School nurses are accustomed to caring for injured or sick students, handing out bandages and ice packs and ensuring children receive their prescribed medications during the school day. But many school nurses are ill prepared to deal with allergic reactions, because often there is nothing they can do without a doctor’s order.

For a child suffering from a severe allergic reaction, access to the emergency medication contained in an EpiPen could be mean the difference between life and death. For this reason, parents and school nurses throughout the state of Ohio are urging lawmakers to pass a law requiring every school to have EpiPens in the school nurse’s office to be used for any student suffering from an allergic reaction. The medication could be used even if that student does not have a prescription for it.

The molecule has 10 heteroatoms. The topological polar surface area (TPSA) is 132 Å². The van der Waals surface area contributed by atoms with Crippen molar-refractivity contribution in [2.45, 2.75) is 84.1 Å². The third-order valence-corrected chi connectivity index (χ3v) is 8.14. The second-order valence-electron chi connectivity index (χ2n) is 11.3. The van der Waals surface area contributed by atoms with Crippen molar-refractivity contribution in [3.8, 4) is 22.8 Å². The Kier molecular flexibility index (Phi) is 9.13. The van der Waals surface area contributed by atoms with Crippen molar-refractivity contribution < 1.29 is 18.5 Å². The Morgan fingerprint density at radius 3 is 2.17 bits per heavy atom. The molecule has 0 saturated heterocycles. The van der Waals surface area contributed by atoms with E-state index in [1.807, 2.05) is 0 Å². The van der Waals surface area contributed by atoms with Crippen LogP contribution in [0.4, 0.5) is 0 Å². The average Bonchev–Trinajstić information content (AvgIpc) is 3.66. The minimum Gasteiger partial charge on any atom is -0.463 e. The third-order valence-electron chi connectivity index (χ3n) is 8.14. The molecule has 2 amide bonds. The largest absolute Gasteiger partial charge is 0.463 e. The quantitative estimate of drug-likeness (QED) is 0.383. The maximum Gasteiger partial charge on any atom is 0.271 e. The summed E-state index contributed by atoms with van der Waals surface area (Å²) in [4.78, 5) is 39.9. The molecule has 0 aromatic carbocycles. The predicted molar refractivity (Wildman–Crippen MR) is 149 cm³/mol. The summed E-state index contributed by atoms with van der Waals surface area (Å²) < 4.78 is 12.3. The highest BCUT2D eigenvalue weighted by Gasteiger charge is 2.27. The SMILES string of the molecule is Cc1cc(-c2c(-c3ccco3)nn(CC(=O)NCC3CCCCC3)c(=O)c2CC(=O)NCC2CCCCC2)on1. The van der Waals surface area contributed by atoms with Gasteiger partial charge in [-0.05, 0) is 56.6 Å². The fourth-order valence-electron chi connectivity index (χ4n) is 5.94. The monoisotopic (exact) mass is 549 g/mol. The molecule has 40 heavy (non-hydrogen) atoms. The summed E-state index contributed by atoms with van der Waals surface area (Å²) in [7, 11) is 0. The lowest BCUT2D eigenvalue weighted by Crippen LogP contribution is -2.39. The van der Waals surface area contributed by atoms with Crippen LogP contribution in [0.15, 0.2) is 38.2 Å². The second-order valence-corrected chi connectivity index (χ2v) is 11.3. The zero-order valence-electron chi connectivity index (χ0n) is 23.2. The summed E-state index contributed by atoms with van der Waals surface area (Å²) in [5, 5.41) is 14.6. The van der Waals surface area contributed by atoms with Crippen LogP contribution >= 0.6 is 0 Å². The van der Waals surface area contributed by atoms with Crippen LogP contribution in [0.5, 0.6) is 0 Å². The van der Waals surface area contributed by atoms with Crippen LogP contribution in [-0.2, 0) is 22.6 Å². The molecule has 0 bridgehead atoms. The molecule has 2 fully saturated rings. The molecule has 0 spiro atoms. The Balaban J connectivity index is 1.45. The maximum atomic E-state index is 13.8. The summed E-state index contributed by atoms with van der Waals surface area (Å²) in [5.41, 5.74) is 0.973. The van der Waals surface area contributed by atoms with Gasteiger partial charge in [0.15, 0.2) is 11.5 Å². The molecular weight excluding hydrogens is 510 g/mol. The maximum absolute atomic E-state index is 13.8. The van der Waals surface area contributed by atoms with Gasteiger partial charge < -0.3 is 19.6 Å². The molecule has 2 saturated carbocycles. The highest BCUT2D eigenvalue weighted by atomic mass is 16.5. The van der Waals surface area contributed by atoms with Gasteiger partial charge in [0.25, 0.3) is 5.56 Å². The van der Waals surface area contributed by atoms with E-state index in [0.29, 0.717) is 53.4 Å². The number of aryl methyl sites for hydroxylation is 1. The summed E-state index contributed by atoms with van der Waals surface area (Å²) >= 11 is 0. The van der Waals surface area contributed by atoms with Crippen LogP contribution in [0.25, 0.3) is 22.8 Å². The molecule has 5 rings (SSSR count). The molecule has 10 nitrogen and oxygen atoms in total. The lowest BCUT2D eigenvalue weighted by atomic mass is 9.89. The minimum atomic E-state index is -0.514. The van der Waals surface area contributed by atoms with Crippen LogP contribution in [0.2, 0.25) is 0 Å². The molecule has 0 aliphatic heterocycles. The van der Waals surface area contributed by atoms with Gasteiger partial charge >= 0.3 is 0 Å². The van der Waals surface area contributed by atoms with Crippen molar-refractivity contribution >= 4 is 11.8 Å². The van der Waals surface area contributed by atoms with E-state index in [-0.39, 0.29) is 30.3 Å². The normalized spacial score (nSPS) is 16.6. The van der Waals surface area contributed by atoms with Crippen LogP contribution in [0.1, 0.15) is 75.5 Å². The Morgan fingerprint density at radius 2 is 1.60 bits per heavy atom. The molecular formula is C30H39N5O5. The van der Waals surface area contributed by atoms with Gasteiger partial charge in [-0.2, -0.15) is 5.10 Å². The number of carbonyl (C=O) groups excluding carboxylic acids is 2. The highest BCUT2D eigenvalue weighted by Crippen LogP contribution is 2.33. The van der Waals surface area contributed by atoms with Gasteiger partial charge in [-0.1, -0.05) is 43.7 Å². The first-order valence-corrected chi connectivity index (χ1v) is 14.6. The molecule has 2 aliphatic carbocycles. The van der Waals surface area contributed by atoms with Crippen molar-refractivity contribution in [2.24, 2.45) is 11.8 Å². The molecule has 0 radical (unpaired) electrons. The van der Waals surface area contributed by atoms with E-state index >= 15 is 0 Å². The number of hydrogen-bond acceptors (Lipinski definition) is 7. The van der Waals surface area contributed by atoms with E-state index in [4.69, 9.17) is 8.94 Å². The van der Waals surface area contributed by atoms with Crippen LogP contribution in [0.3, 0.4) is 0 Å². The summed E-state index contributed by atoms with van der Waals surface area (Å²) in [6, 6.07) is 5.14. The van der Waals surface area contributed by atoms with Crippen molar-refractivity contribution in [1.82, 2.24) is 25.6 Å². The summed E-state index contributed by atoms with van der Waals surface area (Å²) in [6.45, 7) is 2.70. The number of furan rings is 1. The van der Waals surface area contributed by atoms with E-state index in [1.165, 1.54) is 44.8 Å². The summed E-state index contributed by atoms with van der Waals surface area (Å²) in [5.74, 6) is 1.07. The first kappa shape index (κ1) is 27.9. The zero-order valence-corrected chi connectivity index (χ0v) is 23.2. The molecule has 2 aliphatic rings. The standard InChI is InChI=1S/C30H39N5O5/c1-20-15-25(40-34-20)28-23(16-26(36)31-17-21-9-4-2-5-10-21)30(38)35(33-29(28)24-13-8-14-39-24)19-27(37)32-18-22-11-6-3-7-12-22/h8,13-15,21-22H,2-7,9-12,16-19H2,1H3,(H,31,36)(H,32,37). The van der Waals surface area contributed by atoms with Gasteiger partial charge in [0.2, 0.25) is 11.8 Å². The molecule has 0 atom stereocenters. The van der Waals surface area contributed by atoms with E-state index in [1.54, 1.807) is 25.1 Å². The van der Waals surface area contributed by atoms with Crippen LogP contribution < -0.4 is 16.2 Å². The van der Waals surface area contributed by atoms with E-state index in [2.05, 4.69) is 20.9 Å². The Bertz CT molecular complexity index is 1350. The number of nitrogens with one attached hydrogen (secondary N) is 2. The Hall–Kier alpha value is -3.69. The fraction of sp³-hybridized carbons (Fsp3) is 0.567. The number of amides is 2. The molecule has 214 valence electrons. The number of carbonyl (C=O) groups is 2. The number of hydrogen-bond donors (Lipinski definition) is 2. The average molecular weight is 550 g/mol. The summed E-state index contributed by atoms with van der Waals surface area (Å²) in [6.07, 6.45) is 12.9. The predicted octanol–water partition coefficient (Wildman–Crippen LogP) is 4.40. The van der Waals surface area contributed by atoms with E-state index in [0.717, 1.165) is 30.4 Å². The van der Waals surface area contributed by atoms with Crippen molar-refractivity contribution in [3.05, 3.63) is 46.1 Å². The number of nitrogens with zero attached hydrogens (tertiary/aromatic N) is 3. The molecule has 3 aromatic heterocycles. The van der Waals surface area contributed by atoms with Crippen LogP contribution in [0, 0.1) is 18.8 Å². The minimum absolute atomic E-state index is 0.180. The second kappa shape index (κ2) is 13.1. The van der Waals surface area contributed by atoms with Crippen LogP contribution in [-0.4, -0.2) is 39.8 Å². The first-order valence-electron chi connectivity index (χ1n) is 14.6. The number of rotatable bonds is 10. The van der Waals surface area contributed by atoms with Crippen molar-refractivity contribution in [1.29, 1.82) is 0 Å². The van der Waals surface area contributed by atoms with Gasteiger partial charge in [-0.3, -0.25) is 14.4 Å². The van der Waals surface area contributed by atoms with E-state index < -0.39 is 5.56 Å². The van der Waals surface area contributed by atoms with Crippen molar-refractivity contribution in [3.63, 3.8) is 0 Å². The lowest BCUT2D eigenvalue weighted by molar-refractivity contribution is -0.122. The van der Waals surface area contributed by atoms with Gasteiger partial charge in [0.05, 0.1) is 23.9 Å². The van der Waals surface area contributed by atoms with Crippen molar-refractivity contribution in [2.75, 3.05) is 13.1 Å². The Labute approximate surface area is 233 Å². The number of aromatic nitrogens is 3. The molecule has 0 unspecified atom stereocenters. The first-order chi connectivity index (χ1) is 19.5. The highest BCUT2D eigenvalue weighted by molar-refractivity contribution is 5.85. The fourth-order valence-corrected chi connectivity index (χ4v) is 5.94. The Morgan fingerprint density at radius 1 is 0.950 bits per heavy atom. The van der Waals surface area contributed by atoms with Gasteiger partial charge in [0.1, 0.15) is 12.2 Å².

Often, children experience their first allergic reaction while at school, and there’s no previous diagnosis of allergies or prescribed EpiPen to stop the attack. Maureen Knowles, a registered nurse and member of the Ohio Association of School Nurses, explains “Currently, if I have epinephrine for child X, I can only administer it to that child. We’d like to be able to administer it to any child having a true anaphylactic reaction, with or without an order.”

Similar Laws in Other States

The effort in Ohio follows similar laws recently passed in other states. In Virginia, a law requiring schools to have EpiPens on hand took effect earlier this month. The proposed Ohio law would require training for school administrators and teachers on how to use the EpiPens, as well as how to spot the signs of an anaphylactic reaction.

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